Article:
Oracle sued after Google took approximately 11,500 lines of code from Java SE. Google had initially looked to license Java use in development for its Android smartphones, but ultimately opted to use its own platform to allow for greater flexibility. In order to attract programmers, the company used code from Java's Application Programming Interface (API) to that developers familiar with Java would have an easier time.
"We reach the conclusion that in this case, where Google reimplemented a user interface, taking only what was needed to allow users to put their accrued talents to work in a new and transformative program, Google’s copying of the Sun Java API was a fair use of that material as a matter of law," Justice Stephen Breyer wrote in the court's opinion. The court ruled 6-2, with Justice Amy Coney Barrett not participating in the decision.
"The Supreme Court’s clear ruling is a victory for consumers, interoperability, and computer science," Google senior vice president of global affairs Kent Walker said in a statement. "The decision gives legal certainty to the next generation of developers whose new products and services will benefit consumers."
Oracle lamented the ruling, saying it condoned what the company considered to be theft of its property.
"The Google platform just got bigger and market power greater — the barriers to entry higher and the ability to compete lower," a spokesperson for Oracle said in a statement to Fox Business. "They stole Java and spent a decade litigating as only a monopolist can. This behavior is exactly why regulatory authorities around the world and in the United States are examining Google's business practices."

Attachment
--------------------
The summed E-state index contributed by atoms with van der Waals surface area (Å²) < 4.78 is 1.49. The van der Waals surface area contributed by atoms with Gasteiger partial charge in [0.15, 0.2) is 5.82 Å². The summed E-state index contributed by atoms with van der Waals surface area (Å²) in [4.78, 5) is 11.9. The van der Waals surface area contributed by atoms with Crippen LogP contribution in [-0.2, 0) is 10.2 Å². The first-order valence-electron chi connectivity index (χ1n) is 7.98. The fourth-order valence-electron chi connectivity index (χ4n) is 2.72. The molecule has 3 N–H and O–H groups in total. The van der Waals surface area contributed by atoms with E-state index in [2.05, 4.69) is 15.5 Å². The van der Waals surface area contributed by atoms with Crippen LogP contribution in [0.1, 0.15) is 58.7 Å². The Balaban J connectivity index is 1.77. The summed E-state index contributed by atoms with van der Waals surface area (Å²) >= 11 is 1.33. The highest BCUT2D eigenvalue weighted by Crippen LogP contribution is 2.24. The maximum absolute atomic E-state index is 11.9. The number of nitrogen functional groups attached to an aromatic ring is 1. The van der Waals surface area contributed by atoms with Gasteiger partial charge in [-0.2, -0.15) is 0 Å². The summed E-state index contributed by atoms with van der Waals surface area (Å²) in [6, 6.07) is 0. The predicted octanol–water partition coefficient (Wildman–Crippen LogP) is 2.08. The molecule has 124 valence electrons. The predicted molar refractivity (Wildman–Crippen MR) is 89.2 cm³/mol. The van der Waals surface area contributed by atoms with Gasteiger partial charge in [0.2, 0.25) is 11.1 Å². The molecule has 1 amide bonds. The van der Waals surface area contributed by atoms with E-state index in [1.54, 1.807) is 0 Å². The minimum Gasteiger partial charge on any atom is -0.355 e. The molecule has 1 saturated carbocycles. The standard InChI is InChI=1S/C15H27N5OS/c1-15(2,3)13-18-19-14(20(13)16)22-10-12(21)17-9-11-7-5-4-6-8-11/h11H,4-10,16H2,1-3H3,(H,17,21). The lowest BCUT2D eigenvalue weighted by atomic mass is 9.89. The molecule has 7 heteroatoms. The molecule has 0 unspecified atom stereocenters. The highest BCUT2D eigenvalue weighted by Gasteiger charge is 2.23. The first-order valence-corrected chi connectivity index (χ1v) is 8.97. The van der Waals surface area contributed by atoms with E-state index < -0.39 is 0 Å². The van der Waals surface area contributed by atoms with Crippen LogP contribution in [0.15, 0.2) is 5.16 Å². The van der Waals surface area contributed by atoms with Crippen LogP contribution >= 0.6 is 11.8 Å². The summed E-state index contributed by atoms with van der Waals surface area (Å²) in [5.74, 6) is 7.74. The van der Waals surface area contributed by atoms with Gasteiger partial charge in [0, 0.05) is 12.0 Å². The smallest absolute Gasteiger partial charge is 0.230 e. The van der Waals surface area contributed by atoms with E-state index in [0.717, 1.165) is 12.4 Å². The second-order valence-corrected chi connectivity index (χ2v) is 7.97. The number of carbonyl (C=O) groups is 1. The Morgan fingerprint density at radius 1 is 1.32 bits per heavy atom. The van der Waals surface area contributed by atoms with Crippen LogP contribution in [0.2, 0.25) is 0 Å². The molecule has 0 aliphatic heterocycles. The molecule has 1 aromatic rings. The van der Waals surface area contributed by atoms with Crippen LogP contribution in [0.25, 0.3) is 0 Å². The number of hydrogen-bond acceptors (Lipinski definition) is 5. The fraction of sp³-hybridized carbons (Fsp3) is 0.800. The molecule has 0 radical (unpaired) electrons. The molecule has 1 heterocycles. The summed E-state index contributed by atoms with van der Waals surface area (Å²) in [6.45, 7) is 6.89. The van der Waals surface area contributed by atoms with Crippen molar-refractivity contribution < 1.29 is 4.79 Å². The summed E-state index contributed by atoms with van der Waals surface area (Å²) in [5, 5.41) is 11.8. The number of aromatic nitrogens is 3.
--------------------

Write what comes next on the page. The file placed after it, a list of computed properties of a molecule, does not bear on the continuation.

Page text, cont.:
Lower courts had weighed in on the issue of whether the code could even be copyrightable in the first place, but the Supreme Court opted to assume that it could be in order to focus their ruling solely on the fair use issue.
"Given the rapidly changing technological, economic, and business-related circumstances, we believe we should not answer more than is necessary to resolve the parties’ dispute," Breyer wrote.
The court noted that "copyright’s protection may be stronger where the copyrighted material is fiction, not fact ... or where it serves an artistic rather than a utilitarian function," noting that "computer programs differ from books, films, and many other “'iterary works' in that such programs almost always serve functional purposes." The court also said that Congress believed that doctrines like fair use "could prevent holders from using copyright to stifle innovation."
In determining whether the use of the API code at issue was fair use, the court looked at the nature of code, the "purpose and character" of the use, the "amount and sustainability of the portion used," and the market effect of the use.
On that last factor, the court said that allowing copyright enforcement in this case "would risk harm to the public" by making the API code "a lock limiting the future creativity of new programs," which "would interfere with, not further, copyright’s basic creativity objectives."